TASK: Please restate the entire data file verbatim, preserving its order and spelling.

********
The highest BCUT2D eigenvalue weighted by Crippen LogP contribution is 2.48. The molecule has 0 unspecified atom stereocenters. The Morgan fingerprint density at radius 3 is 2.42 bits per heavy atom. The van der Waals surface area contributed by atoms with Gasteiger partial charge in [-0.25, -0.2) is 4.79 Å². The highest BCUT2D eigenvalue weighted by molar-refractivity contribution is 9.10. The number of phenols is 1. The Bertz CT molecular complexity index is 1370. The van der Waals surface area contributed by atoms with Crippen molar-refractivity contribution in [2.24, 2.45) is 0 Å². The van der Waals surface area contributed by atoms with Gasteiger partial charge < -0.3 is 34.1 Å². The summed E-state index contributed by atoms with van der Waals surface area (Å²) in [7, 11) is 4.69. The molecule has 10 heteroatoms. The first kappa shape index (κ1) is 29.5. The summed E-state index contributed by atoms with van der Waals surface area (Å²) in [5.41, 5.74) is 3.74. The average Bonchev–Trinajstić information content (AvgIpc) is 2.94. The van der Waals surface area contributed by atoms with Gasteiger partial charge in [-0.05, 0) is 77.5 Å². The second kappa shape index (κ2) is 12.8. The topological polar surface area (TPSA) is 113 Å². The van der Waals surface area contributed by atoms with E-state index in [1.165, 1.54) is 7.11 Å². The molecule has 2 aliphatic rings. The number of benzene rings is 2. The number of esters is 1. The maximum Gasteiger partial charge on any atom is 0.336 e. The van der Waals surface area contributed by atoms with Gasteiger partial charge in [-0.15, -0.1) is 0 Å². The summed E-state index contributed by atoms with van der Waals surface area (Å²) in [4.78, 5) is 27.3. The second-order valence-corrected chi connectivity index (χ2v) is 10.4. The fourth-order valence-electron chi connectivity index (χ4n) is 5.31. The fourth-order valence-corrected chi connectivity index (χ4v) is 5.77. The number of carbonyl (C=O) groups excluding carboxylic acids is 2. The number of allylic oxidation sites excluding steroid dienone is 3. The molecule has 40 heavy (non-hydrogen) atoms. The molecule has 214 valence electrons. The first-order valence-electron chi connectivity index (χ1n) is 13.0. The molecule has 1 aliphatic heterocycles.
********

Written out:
The highest BCUT2D eigenvalue weighted by Crippen LogP contribution is 2.48. The molecule has 0 unspecified atom stereocenters. The Morgan fingerprint density at radius 3 is 2.42 bits per heavy atom. The van der Waals surface area contributed by atoms with Gasteiger partial charge in [-0.25, -0.2) is 4.79 Å². The highest BCUT2D eigenvalue weighted by molar-refractivity contribution is 9.10. The number of phenols is 1. The Bertz CT molecular complexity index is 1370. The van der Waals surface area contributed by atoms with Crippen molar-refractivity contribution in [2.24, 2.45) is 0 Å². The van der Waals surface area contributed by atoms with Gasteiger partial charge < -0.3 is 34.1 Å². The summed E-state index contributed by atoms with van der Waals surface area (Å²) in [7, 11) is 4.69. The molecule has 10 heteroatoms. The first kappa shape index (κ1) is 29.5. The summed E-state index contributed by atoms with van der Waals surface area (Å²) in [5.41, 5.74) is 3.74. The average Bonchev–Trinajstić information content (AvgIpc) is 2.94. The van der Waals surface area contributed by atoms with Gasteiger partial charge in [-0.05, 0) is 77.5 Å². The second kappa shape index (κ2) is 12.8. The topological polar surface area (TPSA) is 113 Å². The van der Waals surface area contributed by atoms with E-state index in [1.165, 1.54) is 7.11 Å². The molecule has 2 aliphatic rings. The number of benzene rings is 2. The number of esters is 1. The maximum Gasteiger partial charge on any atom is 0.336 e. The van der Waals surface area contributed by atoms with Gasteiger partial charge in [-0.15, -0.1) is 0 Å². The summed E-state index contributed by atoms with van der Waals surface area (Å²) in [4.78, 5) is 27.3. The second-order valence-corrected chi connectivity index (χ2v) is 10.4. The fourth-order valence-electron chi connectivity index (χ4n) is 5.31. The fourth-order valence-corrected chi connectivity index (χ4v) is 5.77. The number of carbonyl (C=O) groups excluding carboxylic acids is 2. The number of allylic oxidation sites excluding steroid dienone is 3. The molecule has 40 heavy (non-hydrogen) atoms. The molecule has 214 valence electrons. The first-order valence-electron chi connectivity index (χ1n) is 13.0. The molecule has 1 aliphatic heterocycles.